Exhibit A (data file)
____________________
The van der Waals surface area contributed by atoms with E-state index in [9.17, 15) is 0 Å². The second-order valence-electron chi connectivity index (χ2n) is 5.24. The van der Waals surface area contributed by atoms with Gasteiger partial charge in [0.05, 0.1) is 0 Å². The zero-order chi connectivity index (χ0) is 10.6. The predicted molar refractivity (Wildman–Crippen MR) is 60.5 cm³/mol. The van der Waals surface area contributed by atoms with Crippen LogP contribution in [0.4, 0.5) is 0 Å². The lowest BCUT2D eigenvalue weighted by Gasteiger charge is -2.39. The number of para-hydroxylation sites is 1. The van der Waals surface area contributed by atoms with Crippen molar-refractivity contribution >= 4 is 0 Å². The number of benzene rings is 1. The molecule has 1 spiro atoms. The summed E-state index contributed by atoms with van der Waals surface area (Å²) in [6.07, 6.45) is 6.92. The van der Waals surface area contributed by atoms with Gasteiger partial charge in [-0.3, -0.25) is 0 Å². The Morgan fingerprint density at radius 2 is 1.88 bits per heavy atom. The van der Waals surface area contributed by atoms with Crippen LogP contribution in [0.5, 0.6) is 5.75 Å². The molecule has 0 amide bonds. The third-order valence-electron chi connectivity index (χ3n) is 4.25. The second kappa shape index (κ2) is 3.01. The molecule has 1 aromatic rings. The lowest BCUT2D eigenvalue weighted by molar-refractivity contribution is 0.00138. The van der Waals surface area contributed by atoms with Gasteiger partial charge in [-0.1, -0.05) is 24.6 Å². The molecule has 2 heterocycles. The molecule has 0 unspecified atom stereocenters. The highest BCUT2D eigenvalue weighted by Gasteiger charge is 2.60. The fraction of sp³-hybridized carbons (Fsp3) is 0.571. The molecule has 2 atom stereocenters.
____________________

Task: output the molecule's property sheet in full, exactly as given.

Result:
The van der Waals surface area contributed by atoms with E-state index in [9.17, 15) is 0 Å². The second-order valence-electron chi connectivity index (χ2n) is 5.24. The van der Waals surface area contributed by atoms with Gasteiger partial charge in [0.05, 0.1) is 0 Å². The zero-order chi connectivity index (χ0) is 10.6. The predicted molar refractivity (Wildman–Crippen MR) is 60.5 cm³/mol. The van der Waals surface area contributed by atoms with Crippen LogP contribution in [0.4, 0.5) is 0 Å². The lowest BCUT2D eigenvalue weighted by Gasteiger charge is -2.39. The number of para-hydroxylation sites is 1. The van der Waals surface area contributed by atoms with Crippen molar-refractivity contribution >= 4 is 0 Å². The number of benzene rings is 1. The molecule has 1 spiro atoms. The summed E-state index contributed by atoms with van der Waals surface area (Å²) in [6.07, 6.45) is 6.92. The van der Waals surface area contributed by atoms with Gasteiger partial charge in [-0.3, -0.25) is 0 Å². The Morgan fingerprint density at radius 2 is 1.88 bits per heavy atom. The van der Waals surface area contributed by atoms with Crippen LogP contribution in [0.5, 0.6) is 5.75 Å². The molecule has 0 amide bonds. The third-order valence-electron chi connectivity index (χ3n) is 4.25. The second kappa shape index (κ2) is 3.01. The molecule has 1 aromatic rings. The lowest BCUT2D eigenvalue weighted by molar-refractivity contribution is 0.00138. The van der Waals surface area contributed by atoms with Gasteiger partial charge in [-0.1, -0.05) is 24.6 Å². The molecule has 2 heterocycles. The molecule has 0 unspecified atom stereocenters. The highest BCUT2D eigenvalue weighted by Gasteiger charge is 2.60. The fraction of sp³-hybridized carbons (Fsp3) is 0.571. The molecule has 2 atom stereocenters.